When we think about what we want, the solution to a problem, how the world should be organized, or what we expect for many other things, we often think in the world of perfection. I don’t really know whether striving for absolute perfection is a net positive or not, but there are definitely some negatives that we should consider about striving for perfection. Author Ryan Holiday explores this idea in his book, The Obstacle is The Way. Specifically, Holiday looks at the path our lives take and asks whether we should be expect a perfect path to our version of success, or whether we should be happy with a path that turns and changes as we get from point A to point B. In regards to pragmatism and realism, Holiday writes, “you’re never going to find that kind of perfection. Instead, do the best with what you’ve got.”
Holiday’s quote reminds us that we must not always compare our lives to the imaginary perfect version of our lives that we see reflected in tv shows or other people’s Facebook feeds. We won’t always have all the answers, and we can never predict how our life will turn out, so rather than hold ourselves to some sort of ideal perfection, we should do our best to move forward, aware of the world around us and the opportunities we have to improve not just ourselves, but everyone. The key to accepting the reality of our lives and our journey is flexibility. Being able to adjust to changes and accept that some goals are going to be more realistic than others, or at least to accept that some pathways will be more realistic than others, will help us find more content and be more engaged on our journey.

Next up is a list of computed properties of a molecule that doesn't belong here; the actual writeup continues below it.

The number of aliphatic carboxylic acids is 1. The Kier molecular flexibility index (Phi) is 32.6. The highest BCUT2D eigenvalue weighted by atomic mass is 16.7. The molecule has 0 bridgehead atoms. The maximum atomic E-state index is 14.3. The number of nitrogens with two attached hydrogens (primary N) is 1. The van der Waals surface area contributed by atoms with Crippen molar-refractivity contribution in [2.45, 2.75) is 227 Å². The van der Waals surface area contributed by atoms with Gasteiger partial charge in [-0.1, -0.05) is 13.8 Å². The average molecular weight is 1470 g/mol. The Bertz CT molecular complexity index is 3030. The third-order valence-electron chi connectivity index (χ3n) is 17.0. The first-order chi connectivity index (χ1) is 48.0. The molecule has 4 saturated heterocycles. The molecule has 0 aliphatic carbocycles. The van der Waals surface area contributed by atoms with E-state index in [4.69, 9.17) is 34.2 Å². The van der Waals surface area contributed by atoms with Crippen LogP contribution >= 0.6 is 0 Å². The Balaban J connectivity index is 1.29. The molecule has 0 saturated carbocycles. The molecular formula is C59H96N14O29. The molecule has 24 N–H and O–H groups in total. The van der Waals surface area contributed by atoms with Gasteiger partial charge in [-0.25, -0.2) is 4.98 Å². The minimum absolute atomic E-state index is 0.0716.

I spend a lot of time thinking about politics, I have returned to school for a masters in public policy, and I think this idea is one that we need to put toward our politics. We all envision a world were politics are simple and the country works in a smooth and straight forward manner. The perfect idealism in our head however, is not exactly possible. In the United States we have 330+ million people, and assuming that our narrow and limited political idealism is going to fit for all 330 million is a naive mistake. I recently read John Rauch’s book, Political Realism, and he discusses the ways in which our perfect ideology stunts the action of the government, because it puts our elected officials in a place where they cannot act to compromise, because perfection is the only approved outcome in politics. Beginning to see that perfection is unrealistic, and that striving for it can be cataclysmic, will help us begin to advance and make changes in our politics, and in our lives.